1.1 Benefits of Modeling a Legal Case
When assessing a civil case, an attorney examines many pertinent factors, including the facts of the case, contracts, applicable laws, credibility of witnesses, etc. While lawyers have traditionally done this based on their own experience and expertise, a model can help organize those factors to perform a qualitative and quantitative analysis of the case. This can help formulate legal strategy and/or pursue settlement negotiations.
This section describes the basic purpose of a legal model and how to analyze it. Further details on building and analyzing models will be covered in chapter Build a Legal Model.
Let's consider an example negligence case - Legal Example model Negligence-Defendant.trex included as an Example model with TreeAge Pro.
Here are the important elements of the case.
We represent Kool Coal (KC) which is being sued by TV Utilities (TVU).
TVU claims the following:
KC provided coal that did not meet the contractual specifications.
As a result, TVU's equipment was damaged. TVU is demanding $500K in direct damages to repair equipment.
In addition, TVU claims that the damaged equipment caused a plant shutdown. TVU is demanding $3.5M in consequential damages for revenue lost during the shutdown.
TVU has demanded $1M to settle the case.
A lawyer must weigh the merits of the case - including uncertainty related to findings and financial consequences. TreeAge Pro can greatly aid in that analysis, providing the lawyer and client with a better understanding of the case's value and risk.
Let's examine how a model represents this case. We will examine how to build the model in chapter Build a Legal Model.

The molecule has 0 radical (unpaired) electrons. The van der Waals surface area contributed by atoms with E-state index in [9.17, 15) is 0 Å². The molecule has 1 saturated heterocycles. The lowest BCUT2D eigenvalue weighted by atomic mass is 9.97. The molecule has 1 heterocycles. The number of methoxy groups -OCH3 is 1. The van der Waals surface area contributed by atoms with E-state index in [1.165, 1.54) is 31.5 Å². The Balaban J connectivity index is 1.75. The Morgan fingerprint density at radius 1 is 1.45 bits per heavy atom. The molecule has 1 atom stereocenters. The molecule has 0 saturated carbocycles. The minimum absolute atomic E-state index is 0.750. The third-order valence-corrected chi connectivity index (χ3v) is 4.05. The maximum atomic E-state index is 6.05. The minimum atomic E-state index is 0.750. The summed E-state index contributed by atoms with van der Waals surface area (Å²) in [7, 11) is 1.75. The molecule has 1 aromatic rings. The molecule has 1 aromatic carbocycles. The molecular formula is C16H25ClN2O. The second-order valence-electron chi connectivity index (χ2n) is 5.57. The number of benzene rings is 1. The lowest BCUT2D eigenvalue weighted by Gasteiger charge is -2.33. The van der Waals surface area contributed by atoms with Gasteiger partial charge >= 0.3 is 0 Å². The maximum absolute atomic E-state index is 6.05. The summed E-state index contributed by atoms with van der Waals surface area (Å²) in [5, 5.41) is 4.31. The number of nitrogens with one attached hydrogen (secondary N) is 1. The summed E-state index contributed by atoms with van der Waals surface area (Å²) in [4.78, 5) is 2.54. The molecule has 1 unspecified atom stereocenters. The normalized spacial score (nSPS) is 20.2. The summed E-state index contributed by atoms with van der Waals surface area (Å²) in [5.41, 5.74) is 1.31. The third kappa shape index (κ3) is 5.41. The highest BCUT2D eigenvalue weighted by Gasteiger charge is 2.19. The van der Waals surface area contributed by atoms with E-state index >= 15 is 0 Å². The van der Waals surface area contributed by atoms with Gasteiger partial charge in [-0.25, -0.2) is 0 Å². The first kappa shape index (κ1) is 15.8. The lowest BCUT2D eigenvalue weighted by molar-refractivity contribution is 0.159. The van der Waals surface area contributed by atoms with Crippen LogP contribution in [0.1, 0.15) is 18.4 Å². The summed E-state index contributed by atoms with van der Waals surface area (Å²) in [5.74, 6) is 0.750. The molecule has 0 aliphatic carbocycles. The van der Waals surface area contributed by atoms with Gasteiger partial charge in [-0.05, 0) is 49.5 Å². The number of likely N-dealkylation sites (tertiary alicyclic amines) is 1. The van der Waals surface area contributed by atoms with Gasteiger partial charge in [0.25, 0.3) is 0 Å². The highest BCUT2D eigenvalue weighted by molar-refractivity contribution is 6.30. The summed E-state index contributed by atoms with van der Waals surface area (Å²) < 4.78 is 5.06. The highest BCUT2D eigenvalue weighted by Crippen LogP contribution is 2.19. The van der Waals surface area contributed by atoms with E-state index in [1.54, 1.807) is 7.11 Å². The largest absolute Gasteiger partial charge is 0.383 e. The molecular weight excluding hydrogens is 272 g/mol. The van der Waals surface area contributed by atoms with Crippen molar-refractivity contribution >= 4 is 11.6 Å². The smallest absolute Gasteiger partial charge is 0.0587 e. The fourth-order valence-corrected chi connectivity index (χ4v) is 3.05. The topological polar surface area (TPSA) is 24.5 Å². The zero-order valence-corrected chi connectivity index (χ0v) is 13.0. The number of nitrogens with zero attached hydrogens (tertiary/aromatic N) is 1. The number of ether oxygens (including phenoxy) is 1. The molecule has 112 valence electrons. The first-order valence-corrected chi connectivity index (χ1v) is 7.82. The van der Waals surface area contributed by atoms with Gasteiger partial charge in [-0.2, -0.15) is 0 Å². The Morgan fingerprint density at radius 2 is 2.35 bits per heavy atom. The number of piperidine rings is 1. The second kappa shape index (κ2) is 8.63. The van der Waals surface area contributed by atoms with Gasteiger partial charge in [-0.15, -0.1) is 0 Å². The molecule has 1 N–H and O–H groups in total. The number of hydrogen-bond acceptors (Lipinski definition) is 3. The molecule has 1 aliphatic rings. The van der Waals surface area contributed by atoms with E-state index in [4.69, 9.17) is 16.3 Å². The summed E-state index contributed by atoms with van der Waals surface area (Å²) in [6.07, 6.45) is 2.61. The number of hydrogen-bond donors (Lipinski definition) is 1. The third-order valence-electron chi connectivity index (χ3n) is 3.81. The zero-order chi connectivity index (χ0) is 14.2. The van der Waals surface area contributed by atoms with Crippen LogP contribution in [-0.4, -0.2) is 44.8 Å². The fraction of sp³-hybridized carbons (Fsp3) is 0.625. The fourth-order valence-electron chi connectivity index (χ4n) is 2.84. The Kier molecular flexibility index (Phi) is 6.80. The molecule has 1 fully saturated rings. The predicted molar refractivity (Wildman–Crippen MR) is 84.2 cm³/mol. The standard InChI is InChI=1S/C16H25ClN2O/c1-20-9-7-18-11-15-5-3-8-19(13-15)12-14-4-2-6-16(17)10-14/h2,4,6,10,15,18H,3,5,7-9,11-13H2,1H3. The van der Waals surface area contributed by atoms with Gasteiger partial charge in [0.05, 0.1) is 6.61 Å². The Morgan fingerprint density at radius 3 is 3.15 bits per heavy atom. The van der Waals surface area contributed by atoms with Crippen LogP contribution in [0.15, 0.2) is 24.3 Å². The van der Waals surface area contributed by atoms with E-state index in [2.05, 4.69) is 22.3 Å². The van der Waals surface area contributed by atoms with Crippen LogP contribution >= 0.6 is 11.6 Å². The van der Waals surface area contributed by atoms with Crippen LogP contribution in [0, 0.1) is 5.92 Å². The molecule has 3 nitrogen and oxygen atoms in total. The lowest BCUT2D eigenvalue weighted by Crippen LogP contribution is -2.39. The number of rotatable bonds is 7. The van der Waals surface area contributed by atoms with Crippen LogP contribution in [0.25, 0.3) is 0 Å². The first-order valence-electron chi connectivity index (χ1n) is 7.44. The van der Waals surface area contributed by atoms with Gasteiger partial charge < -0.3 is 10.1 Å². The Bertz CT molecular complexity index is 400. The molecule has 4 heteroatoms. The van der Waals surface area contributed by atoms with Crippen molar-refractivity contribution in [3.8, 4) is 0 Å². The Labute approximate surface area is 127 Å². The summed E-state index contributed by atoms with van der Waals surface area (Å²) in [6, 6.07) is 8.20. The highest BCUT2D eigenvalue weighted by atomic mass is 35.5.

The model begins with a decision node (square) with branches to its right representing two legal strategies - Litigate or Settle. The Settlement strategy is an endpoint where we would accept TVU's settlement demand. However, the Litigate strategy branches into many pathways based on how the case could be decided in court.
For this example model, the finding of negligence has been broken into two distinct issues:
Did KC provide coal that met specifications?
If not, did the coal cause the damage to the equipment?
If the jury finds the coal did not meet specifications and the coal caused the equipment damage, then KC will be found liable.
Note that liability is not an end point in this model. We need additional pathway branching based on whether the judge will rule that consequential damages are permitted under the contract terms. Then there are further branches representing a range of consequential damages that could be awarded.
At this point, all pathways are terminated, and the model structure is complete. To complete the model, we need to add probabilities for different findings/rulings that split the model into different pathways. We also need to add award estimates for each pathway endpoint. The image below shows the model with these values added.
We can now analyze the finished model. While TreeAge Pro supports several types of analysis, two are used most frequently.